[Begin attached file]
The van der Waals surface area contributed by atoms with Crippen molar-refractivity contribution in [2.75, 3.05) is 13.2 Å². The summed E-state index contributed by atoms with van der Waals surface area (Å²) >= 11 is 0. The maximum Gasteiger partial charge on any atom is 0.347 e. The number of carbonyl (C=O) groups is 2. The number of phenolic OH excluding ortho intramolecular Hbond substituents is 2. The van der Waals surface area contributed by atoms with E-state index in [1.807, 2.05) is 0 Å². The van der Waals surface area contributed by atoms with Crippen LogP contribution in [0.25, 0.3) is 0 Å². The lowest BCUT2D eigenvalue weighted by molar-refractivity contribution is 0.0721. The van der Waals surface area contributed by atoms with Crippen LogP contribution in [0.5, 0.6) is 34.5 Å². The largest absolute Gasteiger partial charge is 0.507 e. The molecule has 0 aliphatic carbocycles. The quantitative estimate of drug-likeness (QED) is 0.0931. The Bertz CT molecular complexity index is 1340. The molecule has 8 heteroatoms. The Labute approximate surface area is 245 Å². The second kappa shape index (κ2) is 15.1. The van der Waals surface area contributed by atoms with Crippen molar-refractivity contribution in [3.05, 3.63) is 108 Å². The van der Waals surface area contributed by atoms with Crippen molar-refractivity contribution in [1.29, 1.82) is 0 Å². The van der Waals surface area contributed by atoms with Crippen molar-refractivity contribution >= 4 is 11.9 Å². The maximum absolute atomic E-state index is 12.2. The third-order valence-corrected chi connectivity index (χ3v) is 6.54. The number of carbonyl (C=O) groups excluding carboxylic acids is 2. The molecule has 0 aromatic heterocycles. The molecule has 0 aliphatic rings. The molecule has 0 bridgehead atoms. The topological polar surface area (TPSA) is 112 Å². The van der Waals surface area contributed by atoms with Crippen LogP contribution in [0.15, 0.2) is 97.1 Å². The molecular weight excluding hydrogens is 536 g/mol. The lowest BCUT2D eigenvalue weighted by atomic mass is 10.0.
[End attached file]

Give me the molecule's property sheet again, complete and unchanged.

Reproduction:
The van der Waals surface area contributed by atoms with Crippen molar-refractivity contribution in [2.75, 3.05) is 13.2 Å². The summed E-state index contributed by atoms with van der Waals surface area (Å²) >= 11 is 0. The maximum Gasteiger partial charge on any atom is 0.347 e. The number of carbonyl (C=O) groups is 2. The number of phenolic OH excluding ortho intramolecular Hbond substituents is 2. The van der Waals surface area contributed by atoms with E-state index in [1.807, 2.05) is 0 Å². The van der Waals surface area contributed by atoms with Crippen LogP contribution in [0.25, 0.3) is 0 Å². The lowest BCUT2D eigenvalue weighted by molar-refractivity contribution is 0.0721. The van der Waals surface area contributed by atoms with Crippen LogP contribution in [0.5, 0.6) is 34.5 Å². The largest absolute Gasteiger partial charge is 0.507 e. The molecule has 0 aliphatic carbocycles. The quantitative estimate of drug-likeness (QED) is 0.0931. The Bertz CT molecular complexity index is 1340. The molecule has 8 heteroatoms. The Labute approximate surface area is 245 Å². The second kappa shape index (κ2) is 15.1. The van der Waals surface area contributed by atoms with Crippen molar-refractivity contribution in [3.05, 3.63) is 108 Å². The van der Waals surface area contributed by atoms with Crippen molar-refractivity contribution in [1.29, 1.82) is 0 Å². The van der Waals surface area contributed by atoms with Crippen molar-refractivity contribution >= 4 is 11.9 Å². The maximum absolute atomic E-state index is 12.2. The third-order valence-corrected chi connectivity index (χ3v) is 6.54. The number of carbonyl (C=O) groups excluding carboxylic acids is 2. The molecule has 0 aromatic heterocycles. The molecule has 0 aliphatic rings. The molecule has 0 bridgehead atoms. The topological polar surface area (TPSA) is 112 Å². The van der Waals surface area contributed by atoms with Crippen LogP contribution in [0.15, 0.2) is 97.1 Å². The molecular weight excluding hydrogens is 536 g/mol. The lowest BCUT2D eigenvalue weighted by atomic mass is 10.0.